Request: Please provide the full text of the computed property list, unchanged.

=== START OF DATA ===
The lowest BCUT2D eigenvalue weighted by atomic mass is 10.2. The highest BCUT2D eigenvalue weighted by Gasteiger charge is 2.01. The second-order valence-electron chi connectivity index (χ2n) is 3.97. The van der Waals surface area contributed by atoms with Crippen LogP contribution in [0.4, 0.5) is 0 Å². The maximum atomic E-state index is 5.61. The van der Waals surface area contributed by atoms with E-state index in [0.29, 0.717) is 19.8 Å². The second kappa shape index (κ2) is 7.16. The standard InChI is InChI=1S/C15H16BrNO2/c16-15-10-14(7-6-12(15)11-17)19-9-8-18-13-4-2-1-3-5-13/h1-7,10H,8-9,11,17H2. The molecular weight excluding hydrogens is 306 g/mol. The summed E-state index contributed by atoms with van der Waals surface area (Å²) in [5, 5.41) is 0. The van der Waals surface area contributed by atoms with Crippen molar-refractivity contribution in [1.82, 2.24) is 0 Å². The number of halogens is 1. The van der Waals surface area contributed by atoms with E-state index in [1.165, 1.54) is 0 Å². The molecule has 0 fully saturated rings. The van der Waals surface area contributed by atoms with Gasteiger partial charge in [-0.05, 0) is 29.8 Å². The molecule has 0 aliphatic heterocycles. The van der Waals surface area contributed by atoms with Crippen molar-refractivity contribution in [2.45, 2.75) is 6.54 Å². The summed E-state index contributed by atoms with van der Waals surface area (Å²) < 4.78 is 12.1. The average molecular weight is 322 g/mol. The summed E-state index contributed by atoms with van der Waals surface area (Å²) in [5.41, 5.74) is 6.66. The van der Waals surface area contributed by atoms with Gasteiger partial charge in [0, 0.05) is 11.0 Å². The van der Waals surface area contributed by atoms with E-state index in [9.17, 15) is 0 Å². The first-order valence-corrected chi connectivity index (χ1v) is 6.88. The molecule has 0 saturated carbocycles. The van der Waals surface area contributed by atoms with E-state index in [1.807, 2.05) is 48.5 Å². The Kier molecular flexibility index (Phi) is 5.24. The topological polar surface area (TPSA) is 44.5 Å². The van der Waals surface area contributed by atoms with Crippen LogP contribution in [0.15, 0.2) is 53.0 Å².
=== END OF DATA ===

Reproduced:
The lowest BCUT2D eigenvalue weighted by atomic mass is 10.2. The highest BCUT2D eigenvalue weighted by Gasteiger charge is 2.01. The second-order valence-electron chi connectivity index (χ2n) is 3.97. The van der Waals surface area contributed by atoms with Crippen LogP contribution in [0.4, 0.5) is 0 Å². The maximum atomic E-state index is 5.61. The van der Waals surface area contributed by atoms with E-state index in [0.29, 0.717) is 19.8 Å². The second kappa shape index (κ2) is 7.16. The standard InChI is InChI=1S/C15H16BrNO2/c16-15-10-14(7-6-12(15)11-17)19-9-8-18-13-4-2-1-3-5-13/h1-7,10H,8-9,11,17H2. The molecular weight excluding hydrogens is 306 g/mol. The summed E-state index contributed by atoms with van der Waals surface area (Å²) in [5, 5.41) is 0. The van der Waals surface area contributed by atoms with Crippen molar-refractivity contribution in [1.82, 2.24) is 0 Å². The number of halogens is 1. The van der Waals surface area contributed by atoms with E-state index in [1.165, 1.54) is 0 Å². The molecule has 0 fully saturated rings. The van der Waals surface area contributed by atoms with Gasteiger partial charge in [-0.05, 0) is 29.8 Å². The molecule has 0 aliphatic heterocycles. The van der Waals surface area contributed by atoms with Crippen molar-refractivity contribution in [2.45, 2.75) is 6.54 Å². The summed E-state index contributed by atoms with van der Waals surface area (Å²) < 4.78 is 12.1. The average molecular weight is 322 g/mol. The summed E-state index contributed by atoms with van der Waals surface area (Å²) in [5.41, 5.74) is 6.66. The van der Waals surface area contributed by atoms with Gasteiger partial charge in [0, 0.05) is 11.0 Å². The van der Waals surface area contributed by atoms with E-state index in [9.17, 15) is 0 Å². The first-order valence-corrected chi connectivity index (χ1v) is 6.88. The molecule has 0 saturated carbocycles. The van der Waals surface area contributed by atoms with E-state index in [1.807, 2.05) is 48.5 Å². The Kier molecular flexibility index (Phi) is 5.24. The topological polar surface area (TPSA) is 44.5 Å². The van der Waals surface area contributed by atoms with Crippen LogP contribution in [0.15, 0.2) is 53.0 Å².